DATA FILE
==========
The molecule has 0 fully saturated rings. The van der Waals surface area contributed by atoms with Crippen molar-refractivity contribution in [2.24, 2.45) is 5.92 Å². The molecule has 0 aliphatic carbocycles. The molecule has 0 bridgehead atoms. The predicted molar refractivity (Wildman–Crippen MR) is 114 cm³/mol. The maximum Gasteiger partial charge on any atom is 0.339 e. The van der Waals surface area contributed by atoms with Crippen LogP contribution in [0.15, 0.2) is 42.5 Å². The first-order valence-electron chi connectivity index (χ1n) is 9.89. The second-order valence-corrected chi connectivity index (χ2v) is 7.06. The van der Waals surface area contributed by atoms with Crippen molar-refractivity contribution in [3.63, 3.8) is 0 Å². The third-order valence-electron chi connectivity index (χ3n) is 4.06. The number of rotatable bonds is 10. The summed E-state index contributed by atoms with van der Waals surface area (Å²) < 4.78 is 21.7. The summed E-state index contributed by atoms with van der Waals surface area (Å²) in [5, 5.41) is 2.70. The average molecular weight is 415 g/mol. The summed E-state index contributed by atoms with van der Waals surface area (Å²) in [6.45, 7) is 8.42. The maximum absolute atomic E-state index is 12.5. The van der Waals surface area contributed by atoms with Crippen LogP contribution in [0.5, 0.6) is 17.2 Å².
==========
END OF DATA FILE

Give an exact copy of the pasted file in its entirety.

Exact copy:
The molecule has 0 fully saturated rings. The van der Waals surface area contributed by atoms with Crippen molar-refractivity contribution in [2.24, 2.45) is 5.92 Å². The molecule has 0 aliphatic carbocycles. The molecule has 0 bridgehead atoms. The predicted molar refractivity (Wildman–Crippen MR) is 114 cm³/mol. The maximum Gasteiger partial charge on any atom is 0.339 e. The van der Waals surface area contributed by atoms with Crippen LogP contribution in [0.15, 0.2) is 42.5 Å². The first-order valence-electron chi connectivity index (χ1n) is 9.89. The second-order valence-corrected chi connectivity index (χ2v) is 7.06. The van der Waals surface area contributed by atoms with Crippen molar-refractivity contribution in [3.63, 3.8) is 0 Å². The third-order valence-electron chi connectivity index (χ3n) is 4.06. The number of rotatable bonds is 10. The summed E-state index contributed by atoms with van der Waals surface area (Å²) < 4.78 is 21.7. The summed E-state index contributed by atoms with van der Waals surface area (Å²) in [5, 5.41) is 2.70. The average molecular weight is 415 g/mol. The summed E-state index contributed by atoms with van der Waals surface area (Å²) in [6.45, 7) is 8.42. The maximum absolute atomic E-state index is 12.5. The van der Waals surface area contributed by atoms with Crippen LogP contribution in [0.5, 0.6) is 17.2 Å².